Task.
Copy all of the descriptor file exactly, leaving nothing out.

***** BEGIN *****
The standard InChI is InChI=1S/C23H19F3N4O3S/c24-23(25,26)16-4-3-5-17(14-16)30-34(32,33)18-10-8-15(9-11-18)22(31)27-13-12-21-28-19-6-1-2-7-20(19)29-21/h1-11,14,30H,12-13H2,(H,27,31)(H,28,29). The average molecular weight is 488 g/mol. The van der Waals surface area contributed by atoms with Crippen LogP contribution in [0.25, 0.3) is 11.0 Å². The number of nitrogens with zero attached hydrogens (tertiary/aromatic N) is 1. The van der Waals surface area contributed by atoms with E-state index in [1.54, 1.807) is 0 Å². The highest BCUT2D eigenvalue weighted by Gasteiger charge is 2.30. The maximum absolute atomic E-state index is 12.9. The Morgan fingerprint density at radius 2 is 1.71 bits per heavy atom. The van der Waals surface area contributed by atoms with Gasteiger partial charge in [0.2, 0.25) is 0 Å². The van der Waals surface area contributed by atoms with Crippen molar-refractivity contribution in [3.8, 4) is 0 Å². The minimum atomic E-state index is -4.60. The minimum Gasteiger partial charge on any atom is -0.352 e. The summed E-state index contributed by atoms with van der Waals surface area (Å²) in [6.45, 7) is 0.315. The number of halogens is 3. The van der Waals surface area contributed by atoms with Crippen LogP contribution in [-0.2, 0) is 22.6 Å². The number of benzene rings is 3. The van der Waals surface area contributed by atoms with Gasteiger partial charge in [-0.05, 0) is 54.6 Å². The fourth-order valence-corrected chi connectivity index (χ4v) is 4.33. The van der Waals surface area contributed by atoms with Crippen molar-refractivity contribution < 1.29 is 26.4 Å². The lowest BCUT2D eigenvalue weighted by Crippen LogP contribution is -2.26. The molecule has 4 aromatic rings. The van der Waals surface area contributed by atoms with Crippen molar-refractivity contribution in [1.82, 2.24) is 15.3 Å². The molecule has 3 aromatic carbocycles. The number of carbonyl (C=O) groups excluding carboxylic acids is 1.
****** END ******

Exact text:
The standard InChI is InChI=1S/C23H19F3N4O3S/c24-23(25,26)16-4-3-5-17(14-16)30-34(32,33)18-10-8-15(9-11-18)22(31)27-13-12-21-28-19-6-1-2-7-20(19)29-21/h1-11,14,30H,12-13H2,(H,27,31)(H,28,29). The average molecular weight is 488 g/mol. The van der Waals surface area contributed by atoms with Crippen LogP contribution in [0.25, 0.3) is 11.0 Å². The number of nitrogens with zero attached hydrogens (tertiary/aromatic N) is 1. The van der Waals surface area contributed by atoms with E-state index in [1.54, 1.807) is 0 Å². The highest BCUT2D eigenvalue weighted by Gasteiger charge is 2.30. The maximum absolute atomic E-state index is 12.9. The Morgan fingerprint density at radius 2 is 1.71 bits per heavy atom. The van der Waals surface area contributed by atoms with Gasteiger partial charge in [0.2, 0.25) is 0 Å². The van der Waals surface area contributed by atoms with Crippen molar-refractivity contribution in [3.8, 4) is 0 Å². The minimum atomic E-state index is -4.60. The minimum Gasteiger partial charge on any atom is -0.352 e. The summed E-state index contributed by atoms with van der Waals surface area (Å²) in [6.45, 7) is 0.315. The number of halogens is 3. The van der Waals surface area contributed by atoms with Crippen LogP contribution in [-0.2, 0) is 22.6 Å². The number of benzene rings is 3. The van der Waals surface area contributed by atoms with Gasteiger partial charge in [-0.05, 0) is 54.6 Å². The fourth-order valence-corrected chi connectivity index (χ4v) is 4.33. The van der Waals surface area contributed by atoms with Crippen molar-refractivity contribution < 1.29 is 26.4 Å². The lowest BCUT2D eigenvalue weighted by Crippen LogP contribution is -2.26. The molecule has 4 aromatic rings. The van der Waals surface area contributed by atoms with Crippen molar-refractivity contribution in [1.82, 2.24) is 15.3 Å². The molecule has 3 aromatic carbocycles. The number of carbonyl (C=O) groups excluding carboxylic acids is 1.